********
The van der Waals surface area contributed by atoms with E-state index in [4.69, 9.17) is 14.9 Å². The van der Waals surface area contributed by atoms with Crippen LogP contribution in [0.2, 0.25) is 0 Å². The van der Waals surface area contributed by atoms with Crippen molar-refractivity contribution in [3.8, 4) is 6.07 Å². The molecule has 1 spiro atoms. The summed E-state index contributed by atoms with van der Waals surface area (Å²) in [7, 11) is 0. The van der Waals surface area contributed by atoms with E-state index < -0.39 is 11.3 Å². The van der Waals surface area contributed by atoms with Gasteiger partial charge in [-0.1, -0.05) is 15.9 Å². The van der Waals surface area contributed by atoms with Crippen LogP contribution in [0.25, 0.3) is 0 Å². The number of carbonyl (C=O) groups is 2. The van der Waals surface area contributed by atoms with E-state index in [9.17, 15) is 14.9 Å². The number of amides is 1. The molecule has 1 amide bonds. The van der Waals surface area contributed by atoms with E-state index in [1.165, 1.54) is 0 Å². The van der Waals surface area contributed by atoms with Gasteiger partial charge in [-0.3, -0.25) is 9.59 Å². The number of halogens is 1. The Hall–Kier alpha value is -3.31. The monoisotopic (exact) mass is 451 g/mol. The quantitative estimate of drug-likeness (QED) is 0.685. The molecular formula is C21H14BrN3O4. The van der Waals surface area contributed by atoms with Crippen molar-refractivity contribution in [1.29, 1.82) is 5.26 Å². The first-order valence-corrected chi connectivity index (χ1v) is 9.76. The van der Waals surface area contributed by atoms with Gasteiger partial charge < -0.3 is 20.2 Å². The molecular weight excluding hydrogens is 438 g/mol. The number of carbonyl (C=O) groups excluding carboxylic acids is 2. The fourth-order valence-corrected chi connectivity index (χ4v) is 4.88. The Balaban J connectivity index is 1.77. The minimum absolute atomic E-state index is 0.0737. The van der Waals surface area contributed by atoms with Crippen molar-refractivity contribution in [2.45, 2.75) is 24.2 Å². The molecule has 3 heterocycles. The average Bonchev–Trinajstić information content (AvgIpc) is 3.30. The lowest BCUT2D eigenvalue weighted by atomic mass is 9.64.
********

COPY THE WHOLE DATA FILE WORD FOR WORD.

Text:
The van der Waals surface area contributed by atoms with E-state index in [4.69, 9.17) is 14.9 Å². The van der Waals surface area contributed by atoms with Crippen LogP contribution in [0.2, 0.25) is 0 Å². The van der Waals surface area contributed by atoms with Crippen molar-refractivity contribution in [3.8, 4) is 6.07 Å². The molecule has 1 spiro atoms. The summed E-state index contributed by atoms with van der Waals surface area (Å²) in [7, 11) is 0. The van der Waals surface area contributed by atoms with E-state index < -0.39 is 11.3 Å². The van der Waals surface area contributed by atoms with Gasteiger partial charge in [-0.1, -0.05) is 15.9 Å². The van der Waals surface area contributed by atoms with Crippen LogP contribution in [0.25, 0.3) is 0 Å². The number of carbonyl (C=O) groups is 2. The van der Waals surface area contributed by atoms with E-state index in [9.17, 15) is 14.9 Å². The number of amides is 1. The molecule has 1 amide bonds. The van der Waals surface area contributed by atoms with E-state index in [1.165, 1.54) is 0 Å². The van der Waals surface area contributed by atoms with Gasteiger partial charge in [-0.3, -0.25) is 9.59 Å². The number of halogens is 1. The Hall–Kier alpha value is -3.31. The monoisotopic (exact) mass is 451 g/mol. The quantitative estimate of drug-likeness (QED) is 0.685. The molecular formula is C21H14BrN3O4. The van der Waals surface area contributed by atoms with Crippen molar-refractivity contribution in [1.29, 1.82) is 5.26 Å². The first-order valence-corrected chi connectivity index (χ1v) is 9.76. The van der Waals surface area contributed by atoms with Gasteiger partial charge < -0.3 is 20.2 Å². The molecular weight excluding hydrogens is 438 g/mol. The number of carbonyl (C=O) groups excluding carboxylic acids is 2. The fourth-order valence-corrected chi connectivity index (χ4v) is 4.88. The Balaban J connectivity index is 1.77. The minimum absolute atomic E-state index is 0.0737. The van der Waals surface area contributed by atoms with Crippen molar-refractivity contribution in [2.45, 2.75) is 24.2 Å². The molecule has 3 heterocycles. The average Bonchev–Trinajstić information content (AvgIpc) is 3.30. The lowest BCUT2D eigenvalue weighted by atomic mass is 9.64.